Unintended Research & Support

Research:  I read somewhere that some people will drive up to 50 miles for fresh local food. In fact, I tried to convince a neighboring effort to drop their grand vision of a downtown location in the urban area in favor of a lower-cost, off the beaten path storefront. Well, people are driving from their city to purchase unrefrigerated fresh fruits and veggies from my front yard. Mind you, this is a 35-minute drive from the closest edge of the city, heading to a blip on the map that I call home.

That’s not the extent of it. We have found checks in our Honesty Box and talked to customers that live 40+ miles in every direction, and they drove just for our Social Media-advertised stand. We have not advertised in any traditional manner, beyond $5 worth of paper signage. Word of mouth and Facebook…those are the advertising mediums, and they are working wonderfully!

Despite the ridiculously low pricing we offer (like 25 lbs of #1 tomatoes for $7) and losses due to spoilage, we have been able to donate food, can/freeze hundreds of pounds, and have lost hundreds of pounds to Mother Nature. A cost-analysis of leasing an air-conditioned place, at least in season, is quite favorable! Add in a cooler…double profits and triple shelf life. This is a next-year idea, of course, but it will happen.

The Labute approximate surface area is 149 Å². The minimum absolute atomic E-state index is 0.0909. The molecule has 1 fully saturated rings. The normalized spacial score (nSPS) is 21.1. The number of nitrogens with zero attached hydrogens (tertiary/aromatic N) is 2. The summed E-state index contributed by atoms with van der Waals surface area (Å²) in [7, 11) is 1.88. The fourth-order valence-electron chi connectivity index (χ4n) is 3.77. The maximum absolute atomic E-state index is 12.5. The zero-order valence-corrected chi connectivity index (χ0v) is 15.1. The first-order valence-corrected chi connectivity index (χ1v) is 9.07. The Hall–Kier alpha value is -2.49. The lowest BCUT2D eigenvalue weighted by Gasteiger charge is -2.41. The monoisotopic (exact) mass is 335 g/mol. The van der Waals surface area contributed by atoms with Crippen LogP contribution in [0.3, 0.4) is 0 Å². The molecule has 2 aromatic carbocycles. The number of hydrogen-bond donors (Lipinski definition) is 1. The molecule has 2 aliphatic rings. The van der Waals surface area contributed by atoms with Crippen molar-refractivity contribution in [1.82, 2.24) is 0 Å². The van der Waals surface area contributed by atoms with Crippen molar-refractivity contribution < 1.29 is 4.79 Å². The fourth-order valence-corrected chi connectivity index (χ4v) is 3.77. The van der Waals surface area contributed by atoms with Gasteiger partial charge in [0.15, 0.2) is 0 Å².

Why am I going into all of this? Well, this season has again been one of change and uncertainty. As opposed to spending my life on the road like 2012, or glued to a computer like 2013, I have been able to connect on a local scale while maintaining traditional employment. Local restaurants are coming to buy bulk out of our front yard via the Honesty Box. We have been thanked so profusely by our neighbors and our community that I’d continue doing this at a loss, if I had to and could. The point is that I do not have to.

I spoke with the Superintendent and Principal of our school, and things look promising. Again, I will press the issue more in-depth next year. This year…we’ll just see what happens. Next step is to speak with the person in charge of Food Service. I’m not sure when that will be, but I will have that talk. I may wait until I read the newest publication from Farm to School–Evalutation for Transformation: A Cross-Sectoral Evaluation Framework for Farm to School.

Well, that’s all I have time for right now…. Until next time!


Colorful Carrots

It is almost Indiana sweet corn and cantaloupe time! Watermelon from under an hour’s drive are on target for before the 4th of July, too! The organic garden is doing great, and my daughters beans have come up nicely. Local food will be here in my refrigerator pretty soon.